James River Stable, but ThreatenedJan 01, 2022 01:11PM ● By Erin Reilly
The James River Association (JRA) released their biennial report card in November, The State of the James, with data based on 18 indicators across the categories of river health and river restoration progress. The grade for the James has remained in the B-minus range since 2015, but the overall 2021 score of 61 percent dropped one point from 2019, and two points since the recent high of 63 percent.
CEO Bill Street says, “While the James has made tremendous progress since its failing health in the 1970s, to continue making progress and meet Virginia’s goals for the James in the face of increased population, climate change and other new threats will take greater urgency and commitment.”
The decline that has occurred since 2017 reflects the impact of abnormally high rainfall experienced across the watershed in recent years causing increased polluted runoff throughout the James. While oysters and tidal water quality showed promising resilience over the past year by bouncing back from the surge of rainwater and pollution, the river also revealed stalled progress in phosphorus, nitrogen and sediment pollution reductions, as well as stream health.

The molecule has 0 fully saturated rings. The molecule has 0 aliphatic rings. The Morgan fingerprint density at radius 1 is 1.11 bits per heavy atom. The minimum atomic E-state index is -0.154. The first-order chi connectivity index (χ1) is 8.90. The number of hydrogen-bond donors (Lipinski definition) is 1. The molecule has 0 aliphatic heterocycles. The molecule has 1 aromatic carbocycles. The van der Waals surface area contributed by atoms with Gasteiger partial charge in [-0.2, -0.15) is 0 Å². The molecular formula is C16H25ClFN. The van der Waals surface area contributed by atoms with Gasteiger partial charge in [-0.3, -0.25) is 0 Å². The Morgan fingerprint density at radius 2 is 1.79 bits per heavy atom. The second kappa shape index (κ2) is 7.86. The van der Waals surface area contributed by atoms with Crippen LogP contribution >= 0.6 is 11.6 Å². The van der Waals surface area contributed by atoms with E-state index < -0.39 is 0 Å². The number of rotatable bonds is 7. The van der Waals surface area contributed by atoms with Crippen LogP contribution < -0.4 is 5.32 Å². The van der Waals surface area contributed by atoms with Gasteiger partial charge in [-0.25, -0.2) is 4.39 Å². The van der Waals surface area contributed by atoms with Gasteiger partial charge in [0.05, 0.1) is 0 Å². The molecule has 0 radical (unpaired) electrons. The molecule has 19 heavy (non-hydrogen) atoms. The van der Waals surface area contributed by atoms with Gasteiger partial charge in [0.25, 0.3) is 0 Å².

Anna Killius, government affairs and policy manager, advises, “We see that the river can bounce back (from polluted runoff) if given the chance, but the increased amount and intensity of rainfall associated with climate change means we cannot delay needed investments.”
This year was the first time Virginia has fully funded programs to address polluted runoff from agricultural fields and development, but full funding must continue to meet the challenges ahead.
The most alarming indicator belongs to American shad, which fell to an all-time low, giving the State of the James its first ever zero percent indicator. Often referred to as the “founding fish” because of their historical and cultural significance, American shad face an overwhelming combination of threats, including dam blockage, water withdrawals, invasive catfish and lack of underwater grasses for shelter.
“America’s founding fish is on the brink of collapse on America’s Founding River,” states Jamie Brunkow, James RIVERKEEPER and Sr. Advocacy Manager for the JRA. “We are calling on Virginia to develop an emergency recovery plan to ensure that this storied and crucial fish remains a part of the James River ecosystem and our communities for generations to come.”
To help the JRA secure future clean water funding, consider signing up to raise your voice for the river at TheJamesRiver.org/what-you-can-do/take-action/.
For more information, visit StateOfTheJames.org.